The high priest of all this is Paul Uram, an assistant high school coach from Butler, Pa., who has been preaching the cause for several years with considerable success. "I guess 50 major colleges and maybe 1,300 high schools are stretching now," Uram says, "and every day I get letters asking for information." The Chicago White Sox are followers and so are the Los Angeles Lakers. The way Jerry West and Wilt Chamberlain went through the last season with minimum physical distress did not hurt Uram's argument.

"Calisthenics are a bore," he says. "They're a waste of time. They don't condition athletes and they don't prevent injuries. Gymnasts don't pull muscles, and the reason is they stretch. They don't bounce their muscles, like you do in cals. They stretch and rest, stretch and rest. In cals it's stretch and snap back."

As to why calisthenics are so widely used if they are so useless, Uram has an interesting theory. "Knute Rockne," he says. "He did it to show off Notre Dame. To put on a show. To build morale. Rockne was a success, so everybody did what he did."


Eddie Crowder, football coach at the University of Colorado, gave his players a look at yet another novel procedure at his spring sessions. Any player who had taken part in two previous spring practices was given a choice: for the first eight of the 20 scheduled workouts he could practice again or he could help coach. "I've thought that we could develop better players if we could interrupt their playing careers and let them coach for awhile," said Crowder. "State of mind is an important quality in athletics. This plan lets our veterans see what we're doing from a different point of view."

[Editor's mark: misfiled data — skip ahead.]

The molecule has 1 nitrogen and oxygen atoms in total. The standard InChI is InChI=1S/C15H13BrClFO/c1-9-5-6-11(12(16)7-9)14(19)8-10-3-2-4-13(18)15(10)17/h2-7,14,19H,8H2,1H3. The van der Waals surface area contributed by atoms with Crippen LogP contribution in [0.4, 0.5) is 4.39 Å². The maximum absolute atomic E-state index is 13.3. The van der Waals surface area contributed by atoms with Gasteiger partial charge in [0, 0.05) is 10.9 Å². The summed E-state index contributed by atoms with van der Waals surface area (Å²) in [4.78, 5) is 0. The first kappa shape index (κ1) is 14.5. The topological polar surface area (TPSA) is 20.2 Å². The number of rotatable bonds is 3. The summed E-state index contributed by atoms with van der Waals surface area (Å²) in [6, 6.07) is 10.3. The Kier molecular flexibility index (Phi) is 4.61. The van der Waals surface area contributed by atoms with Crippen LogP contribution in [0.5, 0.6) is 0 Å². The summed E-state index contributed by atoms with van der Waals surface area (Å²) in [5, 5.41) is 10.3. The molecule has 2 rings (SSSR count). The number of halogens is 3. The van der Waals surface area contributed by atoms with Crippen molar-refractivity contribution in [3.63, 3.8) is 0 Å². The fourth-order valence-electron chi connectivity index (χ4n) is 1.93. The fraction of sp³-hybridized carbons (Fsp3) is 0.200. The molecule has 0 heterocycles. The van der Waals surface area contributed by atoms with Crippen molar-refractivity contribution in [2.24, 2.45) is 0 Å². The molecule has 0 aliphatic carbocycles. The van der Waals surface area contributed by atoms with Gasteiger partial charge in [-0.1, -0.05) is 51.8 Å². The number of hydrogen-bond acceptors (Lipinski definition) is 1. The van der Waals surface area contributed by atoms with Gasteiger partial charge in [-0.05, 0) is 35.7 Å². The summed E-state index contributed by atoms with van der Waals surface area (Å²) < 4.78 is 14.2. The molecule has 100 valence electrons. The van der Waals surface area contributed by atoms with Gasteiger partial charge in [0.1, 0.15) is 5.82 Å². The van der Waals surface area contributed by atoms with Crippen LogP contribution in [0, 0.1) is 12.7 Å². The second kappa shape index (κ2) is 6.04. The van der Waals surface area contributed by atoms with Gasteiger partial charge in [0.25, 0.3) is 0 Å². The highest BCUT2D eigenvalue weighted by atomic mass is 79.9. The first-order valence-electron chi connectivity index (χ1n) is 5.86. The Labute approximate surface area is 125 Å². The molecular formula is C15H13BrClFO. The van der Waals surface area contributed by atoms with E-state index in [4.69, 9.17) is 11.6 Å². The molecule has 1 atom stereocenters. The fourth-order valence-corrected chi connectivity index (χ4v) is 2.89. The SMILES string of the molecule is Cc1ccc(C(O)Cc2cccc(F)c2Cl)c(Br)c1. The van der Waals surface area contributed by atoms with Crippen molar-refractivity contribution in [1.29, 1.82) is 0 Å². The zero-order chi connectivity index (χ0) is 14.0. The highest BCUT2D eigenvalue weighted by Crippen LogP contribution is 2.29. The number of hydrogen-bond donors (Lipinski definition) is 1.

Whether it was from eagerness to see that different point of view or simply a grateful acceptance of the chance to skip practice is conjectural, but 16 of 17 players given the option chose to blow whistles. If Crowder's theory is sound, Colorado may come up with the smartest team in the country next fall.

Track shoes, which caused such a fuss during and after the Mexico City Olympics, are walking into the picture again. The rival German firms Puma and Adidas are continually introducing new models with an eye to capturing the favor of top athletes and, in the course of events, a major share of the market. Puma has turned out the so-called "claw" shoe for sprinters, which has 12 rectangular cleats, each pointing in a different direction. Adidas has its special shoe for sprinters, too, with "hundreds of small multidirectional ridges and six sockets which will accept either traditional needle spikes, cones and plastic or aluminum elements." There are shoes for middle-distance runners and long-distance runners (an Adidas motto says, "For each event, for each athlete, the right shoe"). It is a strange world and a volatile one, but if shoe feuding is here, can the Olympics be far behind?



•Charley McClendon, LSU football coach, on playing golf with Lee Trevino: "He's the only man I've ever known to talk on his backswing."

•George Culver, Houston pitcher, after opposing 6'7", 285-pound Frank Howard in an exhibition game: "You don't mind facing a guy like Howard unless he hits it up the middle. If he does, he takes you with it."

•Ed Khayat, Philadelphia Eagle coach, asked if Running Back Ron Bull might change his mind about retiring: "Before ecology, you got a lot of that. Come autumn and the smell of burning leaves, a guy would decide he wanted to play again. Now, because of pollution laws, you can't burn leaves."